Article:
The Kingdom of Thailand draws more visitors than any other country in southeast Asia with its irresistible combination of breathtaking natural beauty, inspiring temples, renowned hospitality, robust cuisine and ruins of fabulous ancient kingdoms.
From the stupa-studded mountains of Mae Hong Son and the verdant limestone islands of the Andaman Sea, to the pulse-pounding dance clubs of Bangkok and the tranquil villages moored along the Mekong River, Thailand offers something for every type of traveller.
Of course Thailand, like other Asian countries, has been influenced by contact with foreign cultures. But the never-changing character of Thai culture has remained dominant, even in modern city life. Often depicted as fun-loving, happy-go-lucky folk (which indeed they often are), the Thais are also proud and strong, and have struggled for centuries to preserve their independence of spirit.
Thailand's rainy season, monsoons, arrive around July and last into November. This is followed by a dry, cool period from November to mid-February, followed by much higher relative temperatures from March to June.
By far the best time to visit is from February to March when the weather is kind and the beaches are at their finest.
The peak seasons are August, November, December, February and March, with secondary peak months in January and July. If your main objective is to avoid crowds and to take advantage of discounted rooms and low-season rates, you should consider travelling during the least crowded months (April, May, June, September and October). On the other hand it's not difficult to leave the crowds behind, even during peak months, if you simply avoid some of the most popular destinations (eg, Chiang Mai and all islands and beaches).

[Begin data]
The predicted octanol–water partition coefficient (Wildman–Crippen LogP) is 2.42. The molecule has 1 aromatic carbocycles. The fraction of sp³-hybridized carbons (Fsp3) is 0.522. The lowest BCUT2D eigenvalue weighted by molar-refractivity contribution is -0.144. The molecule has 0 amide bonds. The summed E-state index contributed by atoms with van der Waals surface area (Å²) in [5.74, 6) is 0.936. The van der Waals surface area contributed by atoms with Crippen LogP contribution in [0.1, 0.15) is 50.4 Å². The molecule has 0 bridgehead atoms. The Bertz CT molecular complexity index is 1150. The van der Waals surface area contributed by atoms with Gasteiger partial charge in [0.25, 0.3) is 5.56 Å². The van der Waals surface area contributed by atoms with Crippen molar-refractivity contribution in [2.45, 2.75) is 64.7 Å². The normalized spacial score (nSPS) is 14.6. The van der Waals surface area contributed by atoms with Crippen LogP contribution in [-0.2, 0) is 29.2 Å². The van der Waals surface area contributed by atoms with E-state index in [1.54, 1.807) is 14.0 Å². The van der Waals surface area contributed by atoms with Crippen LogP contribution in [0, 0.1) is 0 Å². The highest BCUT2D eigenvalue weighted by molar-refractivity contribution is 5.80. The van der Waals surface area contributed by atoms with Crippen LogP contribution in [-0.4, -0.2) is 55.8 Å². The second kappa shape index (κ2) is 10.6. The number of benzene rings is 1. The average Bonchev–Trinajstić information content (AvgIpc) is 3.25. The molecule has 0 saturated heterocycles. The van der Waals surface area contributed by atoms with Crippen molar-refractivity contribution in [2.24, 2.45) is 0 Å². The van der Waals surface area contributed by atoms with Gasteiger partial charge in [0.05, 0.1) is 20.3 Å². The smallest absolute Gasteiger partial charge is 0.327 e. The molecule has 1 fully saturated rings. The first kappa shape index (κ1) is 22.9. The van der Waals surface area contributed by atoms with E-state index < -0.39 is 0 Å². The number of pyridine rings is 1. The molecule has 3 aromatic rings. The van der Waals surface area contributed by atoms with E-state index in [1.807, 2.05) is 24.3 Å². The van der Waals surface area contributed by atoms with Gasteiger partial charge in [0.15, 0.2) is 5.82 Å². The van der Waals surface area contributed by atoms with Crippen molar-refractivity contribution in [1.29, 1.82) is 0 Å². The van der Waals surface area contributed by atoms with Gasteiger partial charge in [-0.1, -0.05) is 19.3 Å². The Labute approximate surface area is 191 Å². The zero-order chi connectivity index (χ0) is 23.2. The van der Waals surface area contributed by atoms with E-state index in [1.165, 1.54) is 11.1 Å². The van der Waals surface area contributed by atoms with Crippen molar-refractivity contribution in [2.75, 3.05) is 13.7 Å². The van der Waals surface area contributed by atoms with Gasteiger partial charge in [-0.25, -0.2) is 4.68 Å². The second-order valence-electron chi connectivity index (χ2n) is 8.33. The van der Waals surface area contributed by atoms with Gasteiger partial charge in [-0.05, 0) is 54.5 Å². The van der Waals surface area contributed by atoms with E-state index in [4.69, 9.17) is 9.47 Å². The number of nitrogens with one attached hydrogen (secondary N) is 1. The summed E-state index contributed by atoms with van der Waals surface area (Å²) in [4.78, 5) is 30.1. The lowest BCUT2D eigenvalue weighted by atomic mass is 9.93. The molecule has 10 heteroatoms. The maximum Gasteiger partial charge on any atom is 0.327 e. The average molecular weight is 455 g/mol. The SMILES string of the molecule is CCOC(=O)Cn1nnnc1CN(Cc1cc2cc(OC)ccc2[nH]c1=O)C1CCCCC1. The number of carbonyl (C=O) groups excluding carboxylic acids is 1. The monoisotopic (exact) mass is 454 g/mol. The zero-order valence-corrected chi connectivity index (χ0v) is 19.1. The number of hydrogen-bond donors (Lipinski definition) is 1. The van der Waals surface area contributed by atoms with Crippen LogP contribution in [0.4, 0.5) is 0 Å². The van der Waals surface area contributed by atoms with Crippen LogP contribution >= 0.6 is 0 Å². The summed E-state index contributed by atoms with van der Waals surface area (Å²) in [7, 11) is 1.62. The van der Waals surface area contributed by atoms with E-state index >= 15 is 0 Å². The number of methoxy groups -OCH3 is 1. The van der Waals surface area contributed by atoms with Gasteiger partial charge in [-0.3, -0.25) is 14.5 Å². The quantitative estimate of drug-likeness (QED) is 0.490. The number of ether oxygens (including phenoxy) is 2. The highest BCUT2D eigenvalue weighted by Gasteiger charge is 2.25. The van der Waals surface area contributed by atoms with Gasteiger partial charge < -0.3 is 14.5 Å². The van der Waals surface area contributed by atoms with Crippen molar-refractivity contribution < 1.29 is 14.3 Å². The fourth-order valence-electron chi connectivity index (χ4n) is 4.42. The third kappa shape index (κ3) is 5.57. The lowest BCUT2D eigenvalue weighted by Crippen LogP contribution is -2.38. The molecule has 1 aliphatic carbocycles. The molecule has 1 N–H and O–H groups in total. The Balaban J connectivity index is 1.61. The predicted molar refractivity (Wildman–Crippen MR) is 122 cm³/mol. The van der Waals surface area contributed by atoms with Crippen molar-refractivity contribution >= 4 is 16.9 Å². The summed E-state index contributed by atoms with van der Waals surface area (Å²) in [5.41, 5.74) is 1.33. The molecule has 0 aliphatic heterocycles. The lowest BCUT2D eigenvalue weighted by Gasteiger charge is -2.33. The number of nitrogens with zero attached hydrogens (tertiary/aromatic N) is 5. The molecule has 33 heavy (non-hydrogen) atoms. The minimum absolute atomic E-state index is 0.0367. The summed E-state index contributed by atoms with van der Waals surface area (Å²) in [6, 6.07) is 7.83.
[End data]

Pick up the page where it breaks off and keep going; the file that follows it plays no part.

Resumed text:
Bangkok has dominated Thailand's urban hierarchy as well as its political, commercial and cultural life since the late 18th century. Although you can shop in air-conditioned comfort in its Western-style malls, the city is a long way from being tamed by commercial homogeneity.
Bangkok's history of haphazard planning means you'll have the best experiences in the most unlikely of places. Just when you start despairing at the predominance of concrete and cars, a waft of incense leads you to a serene temple in an area you'd written off as soulless.
A UNESCO World Heritage Site, Ayuthaya's historic temples are scattered throughout this once magnificent city and along the encircling rivers. Several of the more central ruins – Wat Phra Si Sanphet, Wat Mongkhon Bophit, Wat Na Phra Meru, Wat Thammikarat, Wat Ratburana and Wat Phra Mahathat – can be visited on foot.